The Stephen Lewis Foundation (SLF) was created in 2003 and is mandated to help community-based organizations fight AIDS in Africa. Having funded more than 1,100 initiatives, the foundation is partnered with 300-plus community-based organizations in the 15 countries that have been hardest hit by the AIDS pandemic in Africa. It is Canadian grassroots organizations such as Grandmothers to Grandmothers that collaborate with SLF to make miracles happen.
The Grandmothers to Grandmothers Campaign was launched in 2006 to help the women in Saharan Africa raise their grandchildren. With millions of children being orphaned by AIDS, there is no one to care for them but for the grieving mothers who have buried their adult children, the grandmothers. Collectively raising almost 20 million dollars for this organization to date, the contribution of Canadian grandmothers is beyond measure.
Founded in 2006 in a local Baptist Church in Burlington is one such organization. They call themselves Ubuntu. Born from the Bantu language meaning “my humanity is bound with yours,” women come together to mobilize support for the grandmothers of Africa. Predominantly grandmothers, they are a “motivated, diverse and dynamic group” according to Co-Chairperson Linda Rafuse.
A long-time Burlington resident, Rafuse had visited South Africa a year prior to joining Ubuntu in 2007. “We were on vacation, and though well aware of the poverty, we had the sanitized tour.”
With her interest peaked, it was upon her return that Rafuse read about the Grandmothers Gathering Conference organized by the Stephen Lewis Foundation in Toronto. “Grandmothers from both Canada and Africa united for their joint cause. I was moved by their mantra “˜we are strong, determined ““ we are resourceful and have the wisdom that comes from age and experience'.”
Rafuse quickly became a dedicated member of the Burlington Ubuntu chapter and active participant with grandmothers in both Canada and Africa. A believer in the power of group effort, she says, “Everyone brings her own talents of leadership, commitment, caring, strength, and creativity. The very essence of Ubuntu exemplifies who we are and what we do.”
What they do is very important work. Grandmothers to Grandmothers work in tandem with the African grandmothers to give them the support needed as they become advocates for change. Striving for independence, they require the tools to affect that goal.
“Each project must be viable, sustainable, and provide support for the grandmothers looking after their grandchildren. These resources are invested directly at the community level ““ food, educational supplies, uniforms, school fees, medical care, HIV counselling and testing, adequate housing, bedding and support groups.”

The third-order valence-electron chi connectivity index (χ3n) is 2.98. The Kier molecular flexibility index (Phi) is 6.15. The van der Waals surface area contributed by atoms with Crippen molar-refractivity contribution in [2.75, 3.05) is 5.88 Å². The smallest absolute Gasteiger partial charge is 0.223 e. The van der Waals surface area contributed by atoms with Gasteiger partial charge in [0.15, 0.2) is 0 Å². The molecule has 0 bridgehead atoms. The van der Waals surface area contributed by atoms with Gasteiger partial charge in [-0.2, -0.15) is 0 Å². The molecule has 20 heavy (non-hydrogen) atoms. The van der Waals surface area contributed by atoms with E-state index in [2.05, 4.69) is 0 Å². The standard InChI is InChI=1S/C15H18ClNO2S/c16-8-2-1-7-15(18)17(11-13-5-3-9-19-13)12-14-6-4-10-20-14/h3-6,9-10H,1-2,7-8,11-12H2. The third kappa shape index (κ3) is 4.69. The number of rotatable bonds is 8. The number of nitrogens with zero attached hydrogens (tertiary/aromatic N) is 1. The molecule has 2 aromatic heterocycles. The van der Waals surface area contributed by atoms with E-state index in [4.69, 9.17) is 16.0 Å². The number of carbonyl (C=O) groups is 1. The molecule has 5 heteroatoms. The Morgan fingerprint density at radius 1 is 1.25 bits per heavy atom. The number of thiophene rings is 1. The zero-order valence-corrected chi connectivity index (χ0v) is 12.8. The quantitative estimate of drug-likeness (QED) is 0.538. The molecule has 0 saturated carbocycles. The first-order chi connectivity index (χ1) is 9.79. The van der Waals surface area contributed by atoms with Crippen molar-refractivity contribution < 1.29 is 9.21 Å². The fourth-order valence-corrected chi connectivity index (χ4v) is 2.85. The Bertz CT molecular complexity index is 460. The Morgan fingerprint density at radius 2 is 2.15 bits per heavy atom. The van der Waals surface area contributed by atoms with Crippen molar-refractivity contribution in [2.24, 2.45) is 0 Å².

To financially meet the demand for resources, Fundraising Events are key to Ubuntu. Working closely with Co-Chair Suzanne Burchell, Rafuse and the group persevere to create increased awareness through novel and beneficial channels such as annual golf tournaments, workshops, jazz cabaret and parades. “One of our success stories was a lovely $10 pin symbolizing friendship that resulted in being sold around the world.”
On a national level, each spring Grandmothers to Grandmothers assemble the annual “Stride to Turn the Tide” walk. All across Canada, this June groups of grandmothers join with friends and family to build awareness about the HIV/AIDS pandemic while raising funds. They walk in support of the African grandmothers who walk with purpose every day ““ to attend far-away clinics and markets, to collect water and deliver grandchildren safely to school, to provide urgent home-based care, and to protest violations of their human rights. The Halton Stride to Turn the Tide Walk has alternated between Oakville and Burlington since 2010 raising almost $300,000.
“This year the event has advanced,” explains Rafuse. “People can plan a traditional walk within their own community or participate in a Virtual Walk. We recommend local participants contact us at thebug.ca or grandmotherscampaign.org for further details.”
Raising money is an ongoing endeavour. Ubuntu has a designated planning team whose sole purpose is to create Burlington events such as the upcoming Spring Flower Workshop, Saturday May 2 at Euro Style Flower Market. On Sunday , May 24, one may delight in A Victorian Tea Party at the exclusive Roseland Club.
Someone once said, “a garden of love grows in a Grandmother's heart.” In which case the women of Ubuntu's garden is particularly full and rich in giving.
For more information: grandmotherscampaign.org